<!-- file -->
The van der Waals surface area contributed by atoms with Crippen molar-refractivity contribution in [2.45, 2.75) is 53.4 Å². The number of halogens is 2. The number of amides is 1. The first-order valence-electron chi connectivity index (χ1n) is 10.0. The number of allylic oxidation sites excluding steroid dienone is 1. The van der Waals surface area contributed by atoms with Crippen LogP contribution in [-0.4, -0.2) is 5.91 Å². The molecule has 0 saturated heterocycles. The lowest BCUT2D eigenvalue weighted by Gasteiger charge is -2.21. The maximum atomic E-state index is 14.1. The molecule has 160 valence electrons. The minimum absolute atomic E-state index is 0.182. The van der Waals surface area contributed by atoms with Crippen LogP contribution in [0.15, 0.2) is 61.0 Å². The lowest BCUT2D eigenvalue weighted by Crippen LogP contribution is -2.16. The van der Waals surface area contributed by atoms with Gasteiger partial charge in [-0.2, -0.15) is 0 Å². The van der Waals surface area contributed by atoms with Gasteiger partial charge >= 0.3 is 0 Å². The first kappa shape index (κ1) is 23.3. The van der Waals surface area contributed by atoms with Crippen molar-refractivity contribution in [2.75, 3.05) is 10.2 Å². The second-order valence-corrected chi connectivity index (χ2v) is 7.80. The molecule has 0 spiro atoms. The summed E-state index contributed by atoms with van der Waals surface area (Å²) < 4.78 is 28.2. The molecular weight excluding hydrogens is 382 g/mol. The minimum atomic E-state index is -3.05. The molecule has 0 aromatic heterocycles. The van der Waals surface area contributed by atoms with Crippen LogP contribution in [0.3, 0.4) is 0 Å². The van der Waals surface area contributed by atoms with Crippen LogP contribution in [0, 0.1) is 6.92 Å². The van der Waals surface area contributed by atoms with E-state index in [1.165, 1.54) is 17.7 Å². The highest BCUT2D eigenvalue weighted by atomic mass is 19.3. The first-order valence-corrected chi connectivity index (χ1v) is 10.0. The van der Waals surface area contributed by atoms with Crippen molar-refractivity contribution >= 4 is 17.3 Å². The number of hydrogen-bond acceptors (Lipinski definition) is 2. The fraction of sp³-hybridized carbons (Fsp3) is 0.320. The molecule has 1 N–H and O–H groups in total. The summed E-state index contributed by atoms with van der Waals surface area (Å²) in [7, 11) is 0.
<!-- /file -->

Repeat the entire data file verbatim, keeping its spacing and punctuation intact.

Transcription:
The van der Waals surface area contributed by atoms with Crippen molar-refractivity contribution in [2.45, 2.75) is 53.4 Å². The number of halogens is 2. The number of amides is 1. The first-order valence-electron chi connectivity index (χ1n) is 10.0. The number of allylic oxidation sites excluding steroid dienone is 1. The van der Waals surface area contributed by atoms with Crippen LogP contribution in [-0.4, -0.2) is 5.91 Å². The molecule has 0 saturated heterocycles. The lowest BCUT2D eigenvalue weighted by Gasteiger charge is -2.21. The maximum atomic E-state index is 14.1. The molecule has 160 valence electrons. The minimum absolute atomic E-state index is 0.182. The van der Waals surface area contributed by atoms with Crippen LogP contribution in [0.15, 0.2) is 61.0 Å². The lowest BCUT2D eigenvalue weighted by Crippen LogP contribution is -2.16. The van der Waals surface area contributed by atoms with Gasteiger partial charge in [-0.2, -0.15) is 0 Å². The van der Waals surface area contributed by atoms with Gasteiger partial charge >= 0.3 is 0 Å². The first kappa shape index (κ1) is 23.3. The van der Waals surface area contributed by atoms with Crippen molar-refractivity contribution in [2.75, 3.05) is 10.2 Å². The second-order valence-corrected chi connectivity index (χ2v) is 7.80. The molecule has 0 spiro atoms. The summed E-state index contributed by atoms with van der Waals surface area (Å²) < 4.78 is 28.2. The molecular weight excluding hydrogens is 382 g/mol. The minimum atomic E-state index is -3.05. The molecule has 0 aromatic heterocycles. The van der Waals surface area contributed by atoms with Crippen LogP contribution in [0.3, 0.4) is 0 Å². The van der Waals surface area contributed by atoms with Crippen LogP contribution in [0, 0.1) is 6.92 Å². The van der Waals surface area contributed by atoms with E-state index in [1.165, 1.54) is 17.7 Å². The highest BCUT2D eigenvalue weighted by atomic mass is 19.3. The first-order valence-corrected chi connectivity index (χ1v) is 10.0. The van der Waals surface area contributed by atoms with Crippen molar-refractivity contribution >= 4 is 17.3 Å². The number of hydrogen-bond acceptors (Lipinski definition) is 2. The fraction of sp³-hybridized carbons (Fsp3) is 0.320. The molecule has 1 N–H and O–H groups in total. The summed E-state index contributed by atoms with van der Waals surface area (Å²) in [7, 11) is 0.